Access management system 110 may include at least one memory, one or more processing units (or processor(s)), and storage. The processing unit(s) may be implemented as appropriate in hardware, computer-executable instructions, firmware, or combinations thereof.

In some embodiments, access management system 110 may include several subsystems and/or modules. For example, access management system 110 may include session engine 130, authorization engine 132, management engine 134, each of which may be implemented in hardware, software (e.g., program code, instructions executable by a processor) executing on hardware, or combinations thereof. In some embodiments, the software may be stored in a memory (e.g., a non-transitory computer-readable medium), on a memory device, or some other physical memory and may be executed by one or more processing units (e.g., one or more processors, one or more processor cores, one or more GPUs, etc.). Computer-executable instructions or firmware implementations of the processing unit(s) may include computer-executable or machine-executable instructions written in any suitable programming language to perform the various operations, functions, methods, and/or processes described herein. The memory may store program instructions that are loadable and executable on the processing unit(s), as well as data generated during the execution of these programs. The memory may be volatile (such as random access memory (RAM)) and/or non-volatile (such as read-only memory (ROM), flash memory, etc.). The memory may be implemented using any type of persistent storage device, such as computer-readable storage media. In some embodiments, computer-readable storage media may be configured to protect a computer from an electronic communication containing malicious code. The computer-readable storage media may include instructions stored thereon, that when executed on a processor, perform the operations described herein.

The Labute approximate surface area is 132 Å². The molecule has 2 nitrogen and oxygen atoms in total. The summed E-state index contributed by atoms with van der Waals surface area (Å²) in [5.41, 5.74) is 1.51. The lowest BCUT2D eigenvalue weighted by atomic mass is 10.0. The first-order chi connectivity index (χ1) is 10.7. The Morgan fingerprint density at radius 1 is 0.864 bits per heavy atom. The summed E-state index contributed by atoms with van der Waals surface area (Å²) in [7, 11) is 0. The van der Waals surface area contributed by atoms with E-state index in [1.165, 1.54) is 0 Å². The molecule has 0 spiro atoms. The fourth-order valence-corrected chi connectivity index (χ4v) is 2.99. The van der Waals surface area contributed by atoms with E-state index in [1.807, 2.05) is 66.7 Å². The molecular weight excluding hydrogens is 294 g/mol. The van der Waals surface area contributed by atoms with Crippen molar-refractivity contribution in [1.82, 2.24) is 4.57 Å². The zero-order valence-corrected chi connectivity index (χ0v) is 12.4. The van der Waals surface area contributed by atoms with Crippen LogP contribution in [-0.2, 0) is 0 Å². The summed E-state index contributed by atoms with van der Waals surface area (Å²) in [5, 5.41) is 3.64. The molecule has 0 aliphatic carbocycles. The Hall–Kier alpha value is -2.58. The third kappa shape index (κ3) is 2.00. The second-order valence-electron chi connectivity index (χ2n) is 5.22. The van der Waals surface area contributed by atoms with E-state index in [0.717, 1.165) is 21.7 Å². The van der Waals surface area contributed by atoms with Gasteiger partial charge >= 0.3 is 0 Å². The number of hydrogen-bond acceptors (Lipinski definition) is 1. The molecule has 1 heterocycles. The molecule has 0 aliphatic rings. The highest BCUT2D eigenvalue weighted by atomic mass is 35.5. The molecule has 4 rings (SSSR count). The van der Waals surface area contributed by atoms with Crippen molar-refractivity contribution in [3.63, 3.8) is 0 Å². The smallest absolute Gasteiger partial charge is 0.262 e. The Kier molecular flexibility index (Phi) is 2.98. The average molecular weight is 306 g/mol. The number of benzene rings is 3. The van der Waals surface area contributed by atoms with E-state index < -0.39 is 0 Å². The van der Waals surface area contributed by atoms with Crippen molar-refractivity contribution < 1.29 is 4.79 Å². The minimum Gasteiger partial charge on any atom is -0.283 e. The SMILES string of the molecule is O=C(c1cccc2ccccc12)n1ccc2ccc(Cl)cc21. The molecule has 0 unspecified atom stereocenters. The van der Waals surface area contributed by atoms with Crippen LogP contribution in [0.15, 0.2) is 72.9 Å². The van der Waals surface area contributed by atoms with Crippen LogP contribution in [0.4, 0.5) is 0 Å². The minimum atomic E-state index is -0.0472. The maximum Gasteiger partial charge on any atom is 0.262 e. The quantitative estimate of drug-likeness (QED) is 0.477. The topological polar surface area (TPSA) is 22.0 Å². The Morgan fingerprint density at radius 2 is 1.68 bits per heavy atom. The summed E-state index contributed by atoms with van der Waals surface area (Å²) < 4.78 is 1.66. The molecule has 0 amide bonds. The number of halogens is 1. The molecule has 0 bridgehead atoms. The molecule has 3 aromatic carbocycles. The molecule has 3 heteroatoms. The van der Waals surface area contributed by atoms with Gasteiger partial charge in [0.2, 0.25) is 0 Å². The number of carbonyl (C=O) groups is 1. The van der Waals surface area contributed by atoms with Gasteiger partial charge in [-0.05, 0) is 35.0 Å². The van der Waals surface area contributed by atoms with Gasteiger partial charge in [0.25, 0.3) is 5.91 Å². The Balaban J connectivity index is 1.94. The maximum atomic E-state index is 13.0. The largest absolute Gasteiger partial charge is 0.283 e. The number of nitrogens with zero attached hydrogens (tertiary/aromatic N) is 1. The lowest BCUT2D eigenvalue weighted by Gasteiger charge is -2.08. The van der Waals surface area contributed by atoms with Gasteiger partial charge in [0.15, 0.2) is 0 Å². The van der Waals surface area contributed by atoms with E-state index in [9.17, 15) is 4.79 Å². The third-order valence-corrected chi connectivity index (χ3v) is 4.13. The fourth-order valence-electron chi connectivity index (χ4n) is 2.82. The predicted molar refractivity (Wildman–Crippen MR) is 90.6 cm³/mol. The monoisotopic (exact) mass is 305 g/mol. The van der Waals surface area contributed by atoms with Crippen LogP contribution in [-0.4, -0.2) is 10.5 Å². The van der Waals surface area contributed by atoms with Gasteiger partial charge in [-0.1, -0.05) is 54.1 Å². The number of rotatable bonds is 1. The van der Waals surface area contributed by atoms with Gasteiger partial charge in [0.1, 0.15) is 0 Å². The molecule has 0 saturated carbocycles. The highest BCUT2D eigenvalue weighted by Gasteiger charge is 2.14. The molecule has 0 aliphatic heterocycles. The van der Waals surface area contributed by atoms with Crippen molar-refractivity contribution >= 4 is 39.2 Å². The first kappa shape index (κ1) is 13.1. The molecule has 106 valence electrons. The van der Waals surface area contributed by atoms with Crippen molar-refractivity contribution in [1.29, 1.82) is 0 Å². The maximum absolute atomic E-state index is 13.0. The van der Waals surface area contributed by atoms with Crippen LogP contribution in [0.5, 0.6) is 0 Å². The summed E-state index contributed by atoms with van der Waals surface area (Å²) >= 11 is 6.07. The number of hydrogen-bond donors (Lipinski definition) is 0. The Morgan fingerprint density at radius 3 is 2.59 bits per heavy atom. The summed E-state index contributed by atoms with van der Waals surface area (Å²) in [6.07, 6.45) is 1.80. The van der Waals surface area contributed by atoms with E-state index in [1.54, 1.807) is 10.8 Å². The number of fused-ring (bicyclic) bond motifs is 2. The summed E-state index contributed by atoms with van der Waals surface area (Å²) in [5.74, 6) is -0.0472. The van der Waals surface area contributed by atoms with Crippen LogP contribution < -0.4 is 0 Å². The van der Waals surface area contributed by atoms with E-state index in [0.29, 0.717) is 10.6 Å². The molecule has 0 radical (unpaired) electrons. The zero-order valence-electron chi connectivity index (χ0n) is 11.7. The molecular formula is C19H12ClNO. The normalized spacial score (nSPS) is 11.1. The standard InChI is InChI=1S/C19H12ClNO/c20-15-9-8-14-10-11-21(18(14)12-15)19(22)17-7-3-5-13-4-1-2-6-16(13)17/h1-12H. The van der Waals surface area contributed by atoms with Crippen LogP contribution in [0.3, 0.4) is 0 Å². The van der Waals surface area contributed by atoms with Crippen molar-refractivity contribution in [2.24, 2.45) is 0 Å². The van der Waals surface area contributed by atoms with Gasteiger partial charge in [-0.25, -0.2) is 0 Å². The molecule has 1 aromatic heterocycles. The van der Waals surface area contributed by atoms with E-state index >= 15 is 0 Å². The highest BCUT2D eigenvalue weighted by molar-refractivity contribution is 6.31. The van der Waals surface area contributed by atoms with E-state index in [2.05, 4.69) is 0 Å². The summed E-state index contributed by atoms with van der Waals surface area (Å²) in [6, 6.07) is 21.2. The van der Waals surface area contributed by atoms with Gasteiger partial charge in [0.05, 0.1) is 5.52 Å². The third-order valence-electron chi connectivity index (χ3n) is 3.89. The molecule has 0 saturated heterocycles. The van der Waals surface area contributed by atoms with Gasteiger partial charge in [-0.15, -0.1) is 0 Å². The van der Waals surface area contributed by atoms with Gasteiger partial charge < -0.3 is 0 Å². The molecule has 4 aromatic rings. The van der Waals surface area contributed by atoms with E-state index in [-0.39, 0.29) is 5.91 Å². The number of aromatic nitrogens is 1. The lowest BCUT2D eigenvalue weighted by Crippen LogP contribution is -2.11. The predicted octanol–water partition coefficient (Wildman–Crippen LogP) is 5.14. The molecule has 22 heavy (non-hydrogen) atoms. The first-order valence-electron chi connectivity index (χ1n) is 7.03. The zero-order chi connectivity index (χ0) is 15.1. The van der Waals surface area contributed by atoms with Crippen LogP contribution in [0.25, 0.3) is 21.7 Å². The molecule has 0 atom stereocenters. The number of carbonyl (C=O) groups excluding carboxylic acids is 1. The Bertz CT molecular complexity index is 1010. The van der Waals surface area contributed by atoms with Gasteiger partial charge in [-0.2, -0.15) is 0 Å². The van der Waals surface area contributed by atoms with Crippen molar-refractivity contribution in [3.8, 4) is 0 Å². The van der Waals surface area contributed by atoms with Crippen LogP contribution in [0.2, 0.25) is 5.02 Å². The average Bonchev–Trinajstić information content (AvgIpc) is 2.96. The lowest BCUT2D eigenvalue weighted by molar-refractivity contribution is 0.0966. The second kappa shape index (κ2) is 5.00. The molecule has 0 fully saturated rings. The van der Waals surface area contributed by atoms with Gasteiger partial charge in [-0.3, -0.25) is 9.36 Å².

FIG. 1 illustrates a high-level diagram of a system for enabling a user to manage active sessions of the user, in accordance with an embodiment. In this example, user 102 may operate device 104 to manage one or more sessions that were previously established for the user. Each of the one or more sessions may have been established so that user 102, while operating a device (e.g., devices 104-105), may access resources 160, 162, 164, and 166, which are each hosted by one of computing systems 150 and 152. To establish one of these sessions, for a particular device, user 102 may be authenticated by access management system 110. Device 104 may initiate an authentication process by requesting access from access management system 110. The authentication process may be performed using an authentication mechanism involving one or more authentication steps, including (1) device 104 receiving credential information of user 102 and submitting the credential information to access management system 110 and (2) access management system 110 verifying the credential information.

In some embodiments, a different user other than user 102 may have established one or more sessions on device 105. In such embodiments, user 102 may be operating device 104 to manage the sessions of the other user via access management system 110.

User 102 may operate an application (e.g., application 120) that provides the user a client-side interface to interact with access management system 110. In some embodiments, application 120 may be access management application that displays, to the user, one or more graphical interfaces, such as those depicted in FIGS. 3-8. Using application 120, user 102 may initiate a management process to view and modify one or more of the user's sessions. The management process may include one or more communications 170 (e.g., request to modify a session s) from device 104 to access management system 110. The management process may include one or more communications 172 (e.g., session management responses) from access management system 110 to one or more devices (e.g., devices 104-105) operated by user 102. Some embodiments of the process are described further below.

Communications between device 104 and access management system 110 can be received through a gateway system. The gateway system may support access management services. For example, a single sign-on (SSO) gateway may implement one or more access agents, such as agent 106 (e.g., web gate agent), to balance and/or handle requests from clients and access management system 110.